Libya's biggest foreign oil producer is back in action
The Italian energy giant Eni said yesterday that it had resumed oil production in Libya after months of interruption, tapping 15 wells and producing nearly 32,000 barrels per day. The French energy company Total restarted some production last week.
Eni's statement was the first from an oil company saying production had resumed since the civil war. Libya's economic future could hinge on the performance of its lucrative oil and gas sectors, whose production ground to a halt during this year's uprising against Muammar Gaddafi.
Libya sits atop Africa's largest proven reserves of conventional crude, and with a population of only six million, raked in $40bn (£26bn) last year from oil and gas exports. Still, experts say it could take a year or more to get Libya back to its pre-war production of 1.6 million barrels a day.
Eni's revived production operations have focused on 15 wells at the Abu-Attifel field about 185 miles south of the eastern city of Benghazi, and are being conducted by Mellitah Oil & Gas, a partnership between Eni and Libya's state-run National Oil Corp.
Eni said in a statement that other wells will be reactivated "in the coming days" to reach the "required volumes to fill the pipeline" between the Abu-Attifel field and the Zuetina port on the Mediterranean.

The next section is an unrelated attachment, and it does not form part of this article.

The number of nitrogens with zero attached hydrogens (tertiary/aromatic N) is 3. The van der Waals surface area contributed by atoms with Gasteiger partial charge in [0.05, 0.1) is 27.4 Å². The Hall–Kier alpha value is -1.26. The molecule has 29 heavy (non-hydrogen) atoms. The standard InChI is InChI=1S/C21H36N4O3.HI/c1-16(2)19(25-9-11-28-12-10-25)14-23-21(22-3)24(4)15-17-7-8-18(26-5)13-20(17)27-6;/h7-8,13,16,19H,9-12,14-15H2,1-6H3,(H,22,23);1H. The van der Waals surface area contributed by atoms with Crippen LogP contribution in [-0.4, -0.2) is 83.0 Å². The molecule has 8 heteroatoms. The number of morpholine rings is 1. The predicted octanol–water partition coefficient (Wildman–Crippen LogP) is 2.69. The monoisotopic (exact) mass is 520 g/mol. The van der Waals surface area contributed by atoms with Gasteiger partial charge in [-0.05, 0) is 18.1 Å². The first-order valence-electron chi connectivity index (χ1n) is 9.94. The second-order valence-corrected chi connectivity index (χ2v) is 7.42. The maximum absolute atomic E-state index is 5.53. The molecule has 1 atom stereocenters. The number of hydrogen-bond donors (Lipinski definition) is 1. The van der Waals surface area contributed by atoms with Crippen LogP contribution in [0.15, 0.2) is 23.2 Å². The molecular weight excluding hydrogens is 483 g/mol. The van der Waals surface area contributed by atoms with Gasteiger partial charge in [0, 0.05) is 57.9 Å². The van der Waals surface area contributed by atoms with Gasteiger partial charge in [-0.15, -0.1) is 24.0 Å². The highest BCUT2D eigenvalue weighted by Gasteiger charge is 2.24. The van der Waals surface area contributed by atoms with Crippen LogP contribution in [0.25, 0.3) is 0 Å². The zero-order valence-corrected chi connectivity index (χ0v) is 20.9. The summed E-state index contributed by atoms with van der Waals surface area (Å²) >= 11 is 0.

Meanwhile, Total said yesterday that it resumed production on 23 September in partnership with Libya's state-run oil company and a German company at an offshore well called Al Jurs. Production is slowly ramping up but will eventually be 40,000 barrels a day, according to Florent Segura, a Total spokesman.
The Abu-Attifel field was the first "giant" oil field discovered by Eni in the 1960s.
Before Libya's social uprising in mid-February morphed into a full-scale civil war, Eni was producing 273,000 barrels of oil equivalent per day in Libya. It was the largest foreign producer in Libya before the civil war broke out, and its operations, mirroring Libya's oil sector in general, ground to a halt because of the fighting.
Paolo Scaroni, Eni's CEO, visited Tripoli earlier this month to lay the groundwork for relaunching gas exports to Italy via the Greenstream pipeline, which can carry roughly 10 billion cubic meters of natural gas per year. It has not been operational since late February.
Mr Scaroni has set an optimistic deadline of 15 October to restart the gas flow.
Libyan transitional government officials have said the new government would respect past contracts and not rush into any new deals. AP
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